How much do IR professionals earn?

Sep 22, 2015
<p>A look at how seniority, region, cap size and gender affect IR salaries and bonuses</p>

Globally, the average salary for a head of IR is between $200,000 and $249,999 a year, according to the IR Magazine Global Investor Relations Practice Report 2014.

This number jumped a pay bracket between 2013 and 2014, though the research shows that around a quarter of IR heads still take home between $150,000 and $199,999, while 28 percent receive more than $250,000 a year. And it’s not just the average take-home salary that increased for IR heads: 95 percent of them also take home a bonus averaging 35 percent of base salary.

For IROs, the global average salary remains static at between $100,000 and $149,999 – now two pay brackets below those leading the department. Thirty percent of IROs are paid more than $150,000 a year, though this is notably lower than the 41 percent in this pay bracket in 2013. And when it comes to bonuses, both the number of IROs receiving a bonus ‒ 84 percent ‒ and the amount they take home ‒ 24 percent of base salary ‒ are slightly down on 2013’s figures.

Region has had a consistently significant impact on IR salaries, with North American IR professionals typically taking home the highest salaries and Asian counterparts receiving the lowest across the study – and this remains true in the 2014 study at both the top of the department and for IROs.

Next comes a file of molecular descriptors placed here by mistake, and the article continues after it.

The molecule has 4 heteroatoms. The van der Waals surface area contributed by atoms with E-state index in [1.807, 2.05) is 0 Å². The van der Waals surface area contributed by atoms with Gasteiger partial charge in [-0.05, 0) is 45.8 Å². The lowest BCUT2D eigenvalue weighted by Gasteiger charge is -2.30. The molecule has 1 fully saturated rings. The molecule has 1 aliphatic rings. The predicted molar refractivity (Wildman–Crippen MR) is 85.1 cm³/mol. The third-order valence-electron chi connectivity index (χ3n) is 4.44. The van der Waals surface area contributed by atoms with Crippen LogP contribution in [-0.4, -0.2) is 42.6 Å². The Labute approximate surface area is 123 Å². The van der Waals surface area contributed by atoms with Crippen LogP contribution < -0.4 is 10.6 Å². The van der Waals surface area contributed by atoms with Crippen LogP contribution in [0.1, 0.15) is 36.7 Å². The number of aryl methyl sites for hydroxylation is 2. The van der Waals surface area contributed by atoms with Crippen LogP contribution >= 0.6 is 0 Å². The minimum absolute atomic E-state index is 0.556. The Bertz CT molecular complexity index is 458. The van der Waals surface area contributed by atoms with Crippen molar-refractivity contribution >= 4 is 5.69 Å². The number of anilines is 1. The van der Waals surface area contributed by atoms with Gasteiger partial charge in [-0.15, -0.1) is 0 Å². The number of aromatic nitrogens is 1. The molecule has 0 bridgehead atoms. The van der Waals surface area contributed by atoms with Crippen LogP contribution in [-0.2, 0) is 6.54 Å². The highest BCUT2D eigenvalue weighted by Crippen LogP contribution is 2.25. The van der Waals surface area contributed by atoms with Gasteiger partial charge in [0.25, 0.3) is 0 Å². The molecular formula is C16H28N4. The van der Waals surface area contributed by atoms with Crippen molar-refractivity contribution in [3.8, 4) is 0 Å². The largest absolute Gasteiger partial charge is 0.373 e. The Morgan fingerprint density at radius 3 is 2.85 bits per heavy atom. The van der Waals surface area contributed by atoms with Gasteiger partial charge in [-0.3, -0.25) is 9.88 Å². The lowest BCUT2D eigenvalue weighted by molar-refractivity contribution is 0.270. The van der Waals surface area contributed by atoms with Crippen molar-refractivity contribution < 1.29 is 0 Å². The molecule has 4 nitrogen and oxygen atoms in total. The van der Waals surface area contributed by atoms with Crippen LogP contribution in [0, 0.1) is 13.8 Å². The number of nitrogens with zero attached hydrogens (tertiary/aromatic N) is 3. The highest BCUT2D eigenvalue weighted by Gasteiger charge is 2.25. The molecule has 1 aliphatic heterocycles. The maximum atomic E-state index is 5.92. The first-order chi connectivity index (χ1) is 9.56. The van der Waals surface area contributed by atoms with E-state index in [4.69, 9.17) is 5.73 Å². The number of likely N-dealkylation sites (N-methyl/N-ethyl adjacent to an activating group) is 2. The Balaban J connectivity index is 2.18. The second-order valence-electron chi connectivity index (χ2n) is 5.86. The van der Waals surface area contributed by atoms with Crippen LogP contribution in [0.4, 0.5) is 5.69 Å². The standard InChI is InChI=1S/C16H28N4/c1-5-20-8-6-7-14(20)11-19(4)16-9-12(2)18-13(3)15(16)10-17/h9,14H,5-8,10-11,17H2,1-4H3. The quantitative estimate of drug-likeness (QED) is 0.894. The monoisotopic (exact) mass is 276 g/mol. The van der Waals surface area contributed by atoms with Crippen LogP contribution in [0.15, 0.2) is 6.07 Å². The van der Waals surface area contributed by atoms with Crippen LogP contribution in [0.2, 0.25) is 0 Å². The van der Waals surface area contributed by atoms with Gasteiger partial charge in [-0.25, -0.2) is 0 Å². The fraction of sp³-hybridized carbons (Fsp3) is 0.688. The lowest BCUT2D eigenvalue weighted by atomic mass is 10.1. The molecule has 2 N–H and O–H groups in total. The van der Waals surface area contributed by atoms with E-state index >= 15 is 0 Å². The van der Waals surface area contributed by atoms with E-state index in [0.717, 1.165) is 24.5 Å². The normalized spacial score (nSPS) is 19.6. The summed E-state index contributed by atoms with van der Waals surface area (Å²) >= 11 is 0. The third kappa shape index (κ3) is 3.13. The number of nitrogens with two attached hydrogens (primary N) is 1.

IR salary by region
Source: IR Magazine Global Investor Relations Practice Report 2014. Click for a larger image

Also seen in previous years, opportunities to earn a higher salary again increase as market cap climbs. At mega-cap companies, the average salary for a head of IR is $200,000-$249,999. And while there are examples of mega-cap IR heads earning various salaries, only at these firms does a head of IR have the potential to take home an annual salary of more than $500,000, with 8 percent of IR heads receiving such high pay in 2014. At the other end of the scale, at the IRO or IR manager level, the average salary at small caps has actually dropped one pay bracket to $75,000-$99,999.

Unfortunately, gender also plays its part in what an IR professional earns. In 2012 IR Magazine reported divisions in IR salaries across gender lines: 75 percent of male heads of IR earned more than $150,000, compared with 68 percent of female heads. At the same time, around a quarter of male IR heads enjoyed a base salary of more than $250,000 per year, nearly double the 13 percent of female IR heads achieving that pay level.

At the IRO level, almost two thirds of male IROs were paid more than $100,000 per year in 2012, compared with just over a third of females. A male IRO was nearly four times more likely to earn in excess of $150,000 than his female counterpart.

While still not equal, those gaps had narrowed by 2014. The average salary for a male IR head ($200,000-$249,999, in line with the global average) is still higher than that of a woman in the same position ($150,000-$199,999) but women are no longer as far behind: 23 percent of women at this level earn a salary equivalent to the global average, just 2 percentage points behind their male counterparts. And while 29 percent of male IROs earn more than $250,000 a year, a close-run 26 percent of females also take home this level of remuneration.

The latest version of the IR Magazine Global Investor Relations Practice Report will be released in Q4.

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